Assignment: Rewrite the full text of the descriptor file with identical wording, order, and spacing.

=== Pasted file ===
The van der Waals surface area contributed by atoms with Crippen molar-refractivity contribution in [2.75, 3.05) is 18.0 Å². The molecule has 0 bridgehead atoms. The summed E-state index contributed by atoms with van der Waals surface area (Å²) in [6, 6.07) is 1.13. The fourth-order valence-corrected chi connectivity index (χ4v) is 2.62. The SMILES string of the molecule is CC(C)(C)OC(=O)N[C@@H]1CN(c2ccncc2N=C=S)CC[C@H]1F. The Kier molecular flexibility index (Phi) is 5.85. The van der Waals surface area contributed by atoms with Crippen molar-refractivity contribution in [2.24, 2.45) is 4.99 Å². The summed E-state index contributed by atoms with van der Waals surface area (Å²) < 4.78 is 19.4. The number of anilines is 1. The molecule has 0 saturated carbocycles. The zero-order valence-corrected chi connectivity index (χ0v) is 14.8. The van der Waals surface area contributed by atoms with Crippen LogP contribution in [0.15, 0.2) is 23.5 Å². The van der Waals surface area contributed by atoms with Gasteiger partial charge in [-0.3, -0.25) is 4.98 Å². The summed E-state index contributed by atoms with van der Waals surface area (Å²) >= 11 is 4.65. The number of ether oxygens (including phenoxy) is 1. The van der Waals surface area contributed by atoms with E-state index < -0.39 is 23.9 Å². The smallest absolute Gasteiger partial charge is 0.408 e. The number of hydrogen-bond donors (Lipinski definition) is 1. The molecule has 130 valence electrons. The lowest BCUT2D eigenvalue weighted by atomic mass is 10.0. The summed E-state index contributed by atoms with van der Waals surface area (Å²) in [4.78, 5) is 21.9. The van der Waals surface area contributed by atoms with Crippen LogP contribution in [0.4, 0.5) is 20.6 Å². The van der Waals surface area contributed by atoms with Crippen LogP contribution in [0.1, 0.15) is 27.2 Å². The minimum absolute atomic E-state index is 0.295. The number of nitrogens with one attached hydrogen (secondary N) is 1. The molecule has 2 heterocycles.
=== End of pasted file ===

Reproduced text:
The van der Waals surface area contributed by atoms with Crippen molar-refractivity contribution in [2.75, 3.05) is 18.0 Å². The molecule has 0 bridgehead atoms. The summed E-state index contributed by atoms with van der Waals surface area (Å²) in [6, 6.07) is 1.13. The fourth-order valence-corrected chi connectivity index (χ4v) is 2.62. The SMILES string of the molecule is CC(C)(C)OC(=O)N[C@@H]1CN(c2ccncc2N=C=S)CC[C@H]1F. The Kier molecular flexibility index (Phi) is 5.85. The van der Waals surface area contributed by atoms with Crippen molar-refractivity contribution in [2.24, 2.45) is 4.99 Å². The summed E-state index contributed by atoms with van der Waals surface area (Å²) < 4.78 is 19.4. The number of anilines is 1. The molecule has 0 saturated carbocycles. The zero-order valence-corrected chi connectivity index (χ0v) is 14.8. The van der Waals surface area contributed by atoms with Crippen LogP contribution in [0.15, 0.2) is 23.5 Å². The van der Waals surface area contributed by atoms with Gasteiger partial charge in [-0.3, -0.25) is 4.98 Å². The summed E-state index contributed by atoms with van der Waals surface area (Å²) >= 11 is 4.65. The number of ether oxygens (including phenoxy) is 1. The van der Waals surface area contributed by atoms with E-state index < -0.39 is 23.9 Å². The smallest absolute Gasteiger partial charge is 0.408 e. The number of hydrogen-bond donors (Lipinski definition) is 1. The molecule has 130 valence electrons. The lowest BCUT2D eigenvalue weighted by atomic mass is 10.0. The summed E-state index contributed by atoms with van der Waals surface area (Å²) in [4.78, 5) is 21.9. The van der Waals surface area contributed by atoms with Crippen LogP contribution in [0.4, 0.5) is 20.6 Å². The van der Waals surface area contributed by atoms with Crippen LogP contribution in [0.1, 0.15) is 27.2 Å². The minimum absolute atomic E-state index is 0.295. The number of nitrogens with one attached hydrogen (secondary N) is 1. The molecule has 2 heterocycles.